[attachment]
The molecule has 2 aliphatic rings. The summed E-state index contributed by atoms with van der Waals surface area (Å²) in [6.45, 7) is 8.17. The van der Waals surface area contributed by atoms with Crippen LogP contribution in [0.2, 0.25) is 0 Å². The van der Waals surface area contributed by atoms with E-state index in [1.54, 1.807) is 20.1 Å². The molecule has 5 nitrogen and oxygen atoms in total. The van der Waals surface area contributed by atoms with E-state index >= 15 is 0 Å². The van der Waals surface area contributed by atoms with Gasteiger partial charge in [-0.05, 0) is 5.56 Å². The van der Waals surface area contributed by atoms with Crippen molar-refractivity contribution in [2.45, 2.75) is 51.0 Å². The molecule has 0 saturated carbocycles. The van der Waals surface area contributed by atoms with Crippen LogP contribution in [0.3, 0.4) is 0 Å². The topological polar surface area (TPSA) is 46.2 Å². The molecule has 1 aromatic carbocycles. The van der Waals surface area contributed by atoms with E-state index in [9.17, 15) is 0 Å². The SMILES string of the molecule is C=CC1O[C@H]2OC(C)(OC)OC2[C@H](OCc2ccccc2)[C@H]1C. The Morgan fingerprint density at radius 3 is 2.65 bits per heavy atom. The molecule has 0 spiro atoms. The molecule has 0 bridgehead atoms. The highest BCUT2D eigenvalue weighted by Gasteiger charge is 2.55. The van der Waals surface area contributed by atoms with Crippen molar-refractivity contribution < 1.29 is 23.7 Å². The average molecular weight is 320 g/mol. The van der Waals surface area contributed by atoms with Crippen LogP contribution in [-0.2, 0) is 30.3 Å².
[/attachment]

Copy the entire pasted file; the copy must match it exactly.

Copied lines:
The molecule has 2 aliphatic rings. The summed E-state index contributed by atoms with van der Waals surface area (Å²) in [6.45, 7) is 8.17. The van der Waals surface area contributed by atoms with Crippen LogP contribution in [0.2, 0.25) is 0 Å². The van der Waals surface area contributed by atoms with E-state index in [1.54, 1.807) is 20.1 Å². The molecule has 5 nitrogen and oxygen atoms in total. The van der Waals surface area contributed by atoms with E-state index >= 15 is 0 Å². The van der Waals surface area contributed by atoms with Gasteiger partial charge in [-0.05, 0) is 5.56 Å². The van der Waals surface area contributed by atoms with Crippen molar-refractivity contribution in [2.45, 2.75) is 51.0 Å². The molecule has 0 saturated carbocycles. The van der Waals surface area contributed by atoms with Crippen LogP contribution in [0.3, 0.4) is 0 Å². The topological polar surface area (TPSA) is 46.2 Å². The molecule has 1 aromatic carbocycles. The van der Waals surface area contributed by atoms with E-state index in [9.17, 15) is 0 Å². The SMILES string of the molecule is C=CC1O[C@H]2OC(C)(OC)OC2[C@H](OCc2ccccc2)[C@H]1C. The Morgan fingerprint density at radius 3 is 2.65 bits per heavy atom. The molecule has 0 spiro atoms. The molecule has 0 bridgehead atoms. The highest BCUT2D eigenvalue weighted by Gasteiger charge is 2.55. The van der Waals surface area contributed by atoms with Crippen molar-refractivity contribution < 1.29 is 23.7 Å². The average molecular weight is 320 g/mol. The van der Waals surface area contributed by atoms with Crippen LogP contribution in [-0.2, 0) is 30.3 Å².